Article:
Once we got to Reid Lake, we had easy paddling. Reid is a narrow lake, and though oriented toward the fetch, the wind was not a factor. At the next portage, I built an inuksuk, a series of rocks, to mark the path across a narrow opening. We paddled across an unnamed lake and wandered about a while looking for the next portage, roughly parallel to Woodside Creek. Here the portage is south of the creek, though the Fisher map shows it north of the creek. And the top of a huge spruce tree obscured the trail. Once beyond the downed spruce, it was an easy stroll.
Woodside Lake was another matter. Woodside is oriented in a direction comparable to Reid, but it is broader. While we were paddling with the wind, the waves were robust. And swirly. Scott and I both remarked later on the difficulty we had in maintaining a consistent path. We hugged the western shore. Ahead I saw a big, bare rock. “Head for the rock, Scott. We’ll camp there.” Of course, I had no certainty the spot was suitable, but the wind was buffeting us about.
Once at the rock, we paddled along the side of what turned out to be an island. To our dismay, nestled at the top of a shoreline rock we saw a blue, plastic bin, filled with items we could not discern. Somebody was already on the island.
“Doesn’t matter,” I told my companions. “Let me out and I’ll see if there’s space for us as well.” Whitecaps on the lake militated against further exploration. As I made my way across the island, I found it unoccupied. Who left the trash? The blue bin had a couple of spinning reels, a complete set of tent poles, a hand drill, a bow saw and assorted pieces of metal and plastic. While we were there, Scott added a pair of shoes to the bin.
We landed our gear and claimed the island.
Among our first tasks was to erect the tarp. One of the two fire rings on the island was surrounded by trees, so installation was easy. And timely. It rained and rained and rained. We took a layover day at Woodside, much of it under the tarp or in the tents. Eric said, “The layover days really are helpful. A day of rest picks up my attitude toward things.”
Scott, John and I periodically fished off the bank and we caught 15 or 20 smallmouth between 2- and 4-pounds. Woodside will get another visit from me.
Days 5 & 6, June 23 & 24
It was overcast and threatening as we left Woodside and portaged into a small, no name lake. At the west end of the unnamed lake, the portage trail was overgrown and we spent 20 minutes or so finding it – right where the map said it should be. John, whom we sent to scout the trail, wandered back-and-forth hunting the trail. He didn’t go far enough into the woods, as the beaten down trail was not apparent near the lake.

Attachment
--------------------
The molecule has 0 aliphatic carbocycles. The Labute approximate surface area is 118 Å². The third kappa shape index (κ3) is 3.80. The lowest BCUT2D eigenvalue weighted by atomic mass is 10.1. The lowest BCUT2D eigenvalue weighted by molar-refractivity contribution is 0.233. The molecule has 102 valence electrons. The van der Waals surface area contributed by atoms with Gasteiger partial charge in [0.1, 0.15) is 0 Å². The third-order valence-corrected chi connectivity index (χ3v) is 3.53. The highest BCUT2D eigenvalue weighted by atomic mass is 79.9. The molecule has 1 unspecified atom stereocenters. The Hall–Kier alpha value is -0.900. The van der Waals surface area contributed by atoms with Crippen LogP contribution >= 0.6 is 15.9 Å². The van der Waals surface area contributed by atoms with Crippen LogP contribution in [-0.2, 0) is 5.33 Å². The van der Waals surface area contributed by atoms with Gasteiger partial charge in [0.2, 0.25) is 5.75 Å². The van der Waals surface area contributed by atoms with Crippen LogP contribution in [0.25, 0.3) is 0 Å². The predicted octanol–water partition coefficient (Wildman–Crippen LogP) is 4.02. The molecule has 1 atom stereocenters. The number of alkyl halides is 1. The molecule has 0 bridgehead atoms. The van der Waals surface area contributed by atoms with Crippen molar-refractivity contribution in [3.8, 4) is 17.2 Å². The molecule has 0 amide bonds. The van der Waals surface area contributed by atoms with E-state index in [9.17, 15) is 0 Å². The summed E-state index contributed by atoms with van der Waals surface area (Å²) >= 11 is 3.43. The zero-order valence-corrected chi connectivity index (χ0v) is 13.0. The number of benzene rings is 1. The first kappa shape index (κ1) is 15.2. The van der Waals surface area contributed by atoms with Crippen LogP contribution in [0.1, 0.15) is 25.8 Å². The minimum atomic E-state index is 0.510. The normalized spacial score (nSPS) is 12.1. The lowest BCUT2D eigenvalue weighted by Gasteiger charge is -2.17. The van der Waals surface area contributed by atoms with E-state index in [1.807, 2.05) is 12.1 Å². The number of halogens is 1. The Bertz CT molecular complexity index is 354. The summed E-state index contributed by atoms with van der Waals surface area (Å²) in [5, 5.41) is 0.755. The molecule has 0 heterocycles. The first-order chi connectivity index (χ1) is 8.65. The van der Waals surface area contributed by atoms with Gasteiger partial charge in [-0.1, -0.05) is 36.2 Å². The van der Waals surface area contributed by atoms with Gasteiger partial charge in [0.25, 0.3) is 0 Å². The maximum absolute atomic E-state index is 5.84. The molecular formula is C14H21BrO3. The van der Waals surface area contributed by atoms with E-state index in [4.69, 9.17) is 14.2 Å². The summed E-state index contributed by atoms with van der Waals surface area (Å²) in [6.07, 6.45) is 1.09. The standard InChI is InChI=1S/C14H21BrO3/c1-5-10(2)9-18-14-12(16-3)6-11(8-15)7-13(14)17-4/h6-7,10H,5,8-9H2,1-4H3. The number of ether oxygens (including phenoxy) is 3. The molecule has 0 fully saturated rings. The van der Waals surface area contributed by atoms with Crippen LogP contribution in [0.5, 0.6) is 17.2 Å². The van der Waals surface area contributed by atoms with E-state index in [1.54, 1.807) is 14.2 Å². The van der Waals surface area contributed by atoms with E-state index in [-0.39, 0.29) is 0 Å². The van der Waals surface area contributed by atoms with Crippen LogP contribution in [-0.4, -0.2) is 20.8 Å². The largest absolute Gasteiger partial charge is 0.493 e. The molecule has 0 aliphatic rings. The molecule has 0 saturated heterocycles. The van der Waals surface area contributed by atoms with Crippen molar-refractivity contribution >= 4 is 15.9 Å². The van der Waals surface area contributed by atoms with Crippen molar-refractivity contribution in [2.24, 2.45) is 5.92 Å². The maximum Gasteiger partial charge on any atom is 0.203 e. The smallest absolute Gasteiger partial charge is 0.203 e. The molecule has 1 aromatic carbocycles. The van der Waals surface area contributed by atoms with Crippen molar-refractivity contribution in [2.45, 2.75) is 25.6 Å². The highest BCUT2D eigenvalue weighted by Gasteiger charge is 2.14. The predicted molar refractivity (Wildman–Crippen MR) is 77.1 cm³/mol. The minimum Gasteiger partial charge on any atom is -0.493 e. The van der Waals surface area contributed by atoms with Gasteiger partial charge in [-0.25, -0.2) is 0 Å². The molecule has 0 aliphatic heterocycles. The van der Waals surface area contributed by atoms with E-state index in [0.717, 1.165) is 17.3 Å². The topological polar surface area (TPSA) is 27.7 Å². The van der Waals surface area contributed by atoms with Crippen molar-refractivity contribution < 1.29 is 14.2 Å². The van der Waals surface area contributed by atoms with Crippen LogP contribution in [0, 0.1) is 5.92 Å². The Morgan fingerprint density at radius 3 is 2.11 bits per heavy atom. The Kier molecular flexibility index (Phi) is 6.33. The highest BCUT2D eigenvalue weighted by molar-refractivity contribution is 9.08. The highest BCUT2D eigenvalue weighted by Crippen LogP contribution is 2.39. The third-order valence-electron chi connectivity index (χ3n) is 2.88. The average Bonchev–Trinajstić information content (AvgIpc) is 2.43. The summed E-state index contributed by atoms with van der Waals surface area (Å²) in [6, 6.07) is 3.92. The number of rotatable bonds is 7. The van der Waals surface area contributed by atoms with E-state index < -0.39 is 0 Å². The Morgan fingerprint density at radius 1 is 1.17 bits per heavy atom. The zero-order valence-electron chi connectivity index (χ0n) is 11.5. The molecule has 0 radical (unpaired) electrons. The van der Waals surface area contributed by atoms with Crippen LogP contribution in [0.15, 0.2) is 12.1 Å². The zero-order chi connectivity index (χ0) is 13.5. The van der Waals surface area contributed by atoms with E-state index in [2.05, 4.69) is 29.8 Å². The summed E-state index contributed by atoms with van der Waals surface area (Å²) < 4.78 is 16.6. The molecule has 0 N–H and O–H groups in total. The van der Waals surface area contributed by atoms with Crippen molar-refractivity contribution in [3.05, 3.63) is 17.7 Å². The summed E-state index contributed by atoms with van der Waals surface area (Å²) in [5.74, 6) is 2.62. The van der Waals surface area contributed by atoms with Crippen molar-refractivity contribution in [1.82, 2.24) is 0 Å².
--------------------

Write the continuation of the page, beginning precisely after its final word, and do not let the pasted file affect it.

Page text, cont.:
This is a rugged trail. From the no name lake, it parallels the small creek for a short distance, perhaps 50 yards. Then it turns sharply left and up a steep incline. Then a right turn and off through the woods roughly two-thirds of a mile. So rarely used is this trail that sharp eyes and steady attention are required to follow it. At one point I yelled for my companions as I was not certain I was still on the path; I was, but I did not want to wander off and discover later I had made a mistake.
The trail ended at Hurlburt Lake. From this point, I would be back on a route travelled before. The next portage, into Trant Lake, was only a few yards from the terminus of the previous trail. And its beginning, up a gradual slope into the forest, was open and obvious. Given the wandering about we had done seeking trails the past few days, Scott announced, “I’ll find the next portage. It’ll save a lot of time. It’s right over there.” From that point, Scott declined the opportunity to locate further portage trails as he had already demonstrated his skills.
Trant Lake is twisty-turny, with long, narrow bays. Each hour the weather improved and as we made our way to an excellent campsite I had seen on an earlier visit (see “Wayne’s Quest, Boundary Waters Journal, Spring 2007) the sky cleared. The campsite is on a south-facing point toward the western arms of the lake. Based on our earlier experiences, we put the tarp up before we did anything else. We did not need it.
We took a layover day at Trant. We washed our clothes, drying some on exposed rocks and some on a line we strung between trees. Scott and I tried to catch a lake trout, to no avail. We paddled toward the southern end of a narrow bay, seeking pictographs – also to no avail – and then to the northern end of another bay.
Day 7, June 25
The next day, as we left Trant Lake, we located the pictographs on a cliff face in the narrow bay east of the bay where the Fisher map shows the pictographs to be. We clearly saw a canoe with two stick figures and a moose. Michael Furtman’s book, Magic on the Rocks, says there are three moose-like figures, but we only noticed one.
From Trant Lake to Kahshahpiwi Lake, the portage over land is interrupted by a marshy beaver pond with a dam holding more water than I recalled from an earlier visit.
Under clear skies, we paddled to the southern of Kahshahpiwi. The campsite I planned to use was on an island at the mouth of the bay leading to the Yum Yum portage. But the island had been burned over – camper’s error? So we found a less desirable site nearby.